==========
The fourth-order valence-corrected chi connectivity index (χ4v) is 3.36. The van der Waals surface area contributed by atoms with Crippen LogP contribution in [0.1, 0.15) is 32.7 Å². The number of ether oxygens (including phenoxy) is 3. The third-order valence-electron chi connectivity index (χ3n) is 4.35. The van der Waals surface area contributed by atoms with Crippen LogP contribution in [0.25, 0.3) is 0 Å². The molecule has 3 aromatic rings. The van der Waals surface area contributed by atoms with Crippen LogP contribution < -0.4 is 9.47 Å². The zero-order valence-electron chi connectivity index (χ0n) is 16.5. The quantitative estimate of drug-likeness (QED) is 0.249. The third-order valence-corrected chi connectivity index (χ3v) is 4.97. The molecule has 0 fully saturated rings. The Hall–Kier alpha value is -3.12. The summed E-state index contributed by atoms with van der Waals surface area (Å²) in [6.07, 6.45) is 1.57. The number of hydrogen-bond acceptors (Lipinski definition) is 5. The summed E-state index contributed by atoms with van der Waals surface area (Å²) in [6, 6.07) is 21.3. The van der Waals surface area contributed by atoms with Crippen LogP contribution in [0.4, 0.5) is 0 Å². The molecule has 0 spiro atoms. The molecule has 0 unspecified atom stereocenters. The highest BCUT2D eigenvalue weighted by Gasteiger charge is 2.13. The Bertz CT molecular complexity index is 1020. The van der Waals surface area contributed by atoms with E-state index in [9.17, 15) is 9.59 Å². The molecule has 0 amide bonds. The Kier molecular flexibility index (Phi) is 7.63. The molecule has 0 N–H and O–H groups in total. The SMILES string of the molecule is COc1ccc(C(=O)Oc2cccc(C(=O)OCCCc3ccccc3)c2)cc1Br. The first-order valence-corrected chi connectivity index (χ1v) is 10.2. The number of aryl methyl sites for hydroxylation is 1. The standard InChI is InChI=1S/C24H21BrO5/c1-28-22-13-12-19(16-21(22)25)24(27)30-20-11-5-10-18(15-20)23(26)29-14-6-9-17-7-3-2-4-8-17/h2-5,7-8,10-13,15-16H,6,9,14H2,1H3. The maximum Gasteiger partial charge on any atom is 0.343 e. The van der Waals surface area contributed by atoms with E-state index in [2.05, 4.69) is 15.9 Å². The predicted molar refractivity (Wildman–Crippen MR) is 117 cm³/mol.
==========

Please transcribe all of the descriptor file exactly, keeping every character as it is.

The fourth-order valence-corrected chi connectivity index (χ4v) is 3.36. The van der Waals surface area contributed by atoms with Crippen LogP contribution in [0.1, 0.15) is 32.7 Å². The number of ether oxygens (including phenoxy) is 3. The third-order valence-electron chi connectivity index (χ3n) is 4.35. The van der Waals surface area contributed by atoms with Crippen LogP contribution in [0.25, 0.3) is 0 Å². The molecule has 3 aromatic rings. The van der Waals surface area contributed by atoms with Crippen LogP contribution < -0.4 is 9.47 Å². The zero-order valence-electron chi connectivity index (χ0n) is 16.5. The quantitative estimate of drug-likeness (QED) is 0.249. The third-order valence-corrected chi connectivity index (χ3v) is 4.97. The molecule has 0 fully saturated rings. The Hall–Kier alpha value is -3.12. The summed E-state index contributed by atoms with van der Waals surface area (Å²) in [6.07, 6.45) is 1.57. The number of hydrogen-bond acceptors (Lipinski definition) is 5. The summed E-state index contributed by atoms with van der Waals surface area (Å²) in [6, 6.07) is 21.3. The van der Waals surface area contributed by atoms with Crippen LogP contribution in [0.4, 0.5) is 0 Å². The molecule has 0 spiro atoms. The molecule has 0 unspecified atom stereocenters. The highest BCUT2D eigenvalue weighted by Gasteiger charge is 2.13. The Bertz CT molecular complexity index is 1020. The van der Waals surface area contributed by atoms with E-state index in [9.17, 15) is 9.59 Å². The molecule has 0 amide bonds. The Kier molecular flexibility index (Phi) is 7.63. The molecule has 0 N–H and O–H groups in total. The SMILES string of the molecule is COc1ccc(C(=O)Oc2cccc(C(=O)OCCCc3ccccc3)c2)cc1Br. The first-order valence-corrected chi connectivity index (χ1v) is 10.2. The number of aryl methyl sites for hydroxylation is 1. The standard InChI is InChI=1S/C24H21BrO5/c1-28-22-13-12-19(16-21(22)25)24(27)30-20-11-5-10-18(15-20)23(26)29-14-6-9-17-7-3-2-4-8-17/h2-5,7-8,10-13,15-16H,6,9,14H2,1H3. The maximum Gasteiger partial charge on any atom is 0.343 e. The van der Waals surface area contributed by atoms with E-state index in [2.05, 4.69) is 15.9 Å². The predicted molar refractivity (Wildman–Crippen MR) is 117 cm³/mol.